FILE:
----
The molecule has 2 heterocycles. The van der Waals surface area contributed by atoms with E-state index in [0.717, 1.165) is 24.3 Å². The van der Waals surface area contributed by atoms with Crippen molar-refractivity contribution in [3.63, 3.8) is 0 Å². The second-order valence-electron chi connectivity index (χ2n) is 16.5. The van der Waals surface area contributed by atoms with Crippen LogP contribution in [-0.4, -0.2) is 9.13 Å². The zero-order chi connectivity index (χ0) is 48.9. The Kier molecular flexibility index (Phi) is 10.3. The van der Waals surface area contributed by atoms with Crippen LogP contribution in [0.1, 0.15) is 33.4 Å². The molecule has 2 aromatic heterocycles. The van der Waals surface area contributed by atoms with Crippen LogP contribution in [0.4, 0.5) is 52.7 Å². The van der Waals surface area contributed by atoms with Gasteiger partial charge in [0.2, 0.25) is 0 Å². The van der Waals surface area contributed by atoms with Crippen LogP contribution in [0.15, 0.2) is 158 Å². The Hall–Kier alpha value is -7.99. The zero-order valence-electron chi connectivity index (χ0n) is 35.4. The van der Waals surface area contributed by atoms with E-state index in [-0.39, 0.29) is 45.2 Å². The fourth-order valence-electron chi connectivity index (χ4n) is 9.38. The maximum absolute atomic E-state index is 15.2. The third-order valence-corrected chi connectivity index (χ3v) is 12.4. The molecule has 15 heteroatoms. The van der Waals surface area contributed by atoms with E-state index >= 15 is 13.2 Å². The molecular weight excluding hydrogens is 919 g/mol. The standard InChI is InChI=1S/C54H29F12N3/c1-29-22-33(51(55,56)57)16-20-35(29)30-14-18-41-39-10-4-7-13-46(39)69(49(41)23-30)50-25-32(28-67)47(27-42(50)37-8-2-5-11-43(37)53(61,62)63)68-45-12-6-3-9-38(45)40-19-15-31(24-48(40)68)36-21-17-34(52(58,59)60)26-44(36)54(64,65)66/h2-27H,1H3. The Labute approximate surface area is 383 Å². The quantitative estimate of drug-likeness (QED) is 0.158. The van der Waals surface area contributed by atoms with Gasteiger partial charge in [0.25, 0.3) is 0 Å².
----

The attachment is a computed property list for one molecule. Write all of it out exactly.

The molecule has 2 heterocycles. The van der Waals surface area contributed by atoms with E-state index in [0.717, 1.165) is 24.3 Å². The van der Waals surface area contributed by atoms with Crippen molar-refractivity contribution in [3.63, 3.8) is 0 Å². The second-order valence-electron chi connectivity index (χ2n) is 16.5. The van der Waals surface area contributed by atoms with Crippen LogP contribution in [-0.4, -0.2) is 9.13 Å². The zero-order chi connectivity index (χ0) is 48.9. The Kier molecular flexibility index (Phi) is 10.3. The van der Waals surface area contributed by atoms with Crippen LogP contribution in [0.1, 0.15) is 33.4 Å². The molecule has 2 aromatic heterocycles. The van der Waals surface area contributed by atoms with Crippen LogP contribution in [0.4, 0.5) is 52.7 Å². The van der Waals surface area contributed by atoms with Gasteiger partial charge in [0.2, 0.25) is 0 Å². The van der Waals surface area contributed by atoms with Crippen LogP contribution in [0.15, 0.2) is 158 Å². The Hall–Kier alpha value is -7.99. The zero-order valence-electron chi connectivity index (χ0n) is 35.4. The van der Waals surface area contributed by atoms with E-state index in [-0.39, 0.29) is 45.2 Å². The fourth-order valence-electron chi connectivity index (χ4n) is 9.38. The maximum absolute atomic E-state index is 15.2. The third-order valence-corrected chi connectivity index (χ3v) is 12.4. The molecule has 15 heteroatoms. The van der Waals surface area contributed by atoms with E-state index >= 15 is 13.2 Å². The molecular weight excluding hydrogens is 919 g/mol. The standard InChI is InChI=1S/C54H29F12N3/c1-29-22-33(51(55,56)57)16-20-35(29)30-14-18-41-39-10-4-7-13-46(39)69(49(41)23-30)50-25-32(28-67)47(27-42(50)37-8-2-5-11-43(37)53(61,62)63)68-45-12-6-3-9-38(45)40-19-15-31(24-48(40)68)36-21-17-34(52(58,59)60)26-44(36)54(64,65)66/h2-27H,1H3. The Labute approximate surface area is 383 Å². The quantitative estimate of drug-likeness (QED) is 0.158. The van der Waals surface area contributed by atoms with Gasteiger partial charge in [0.25, 0.3) is 0 Å².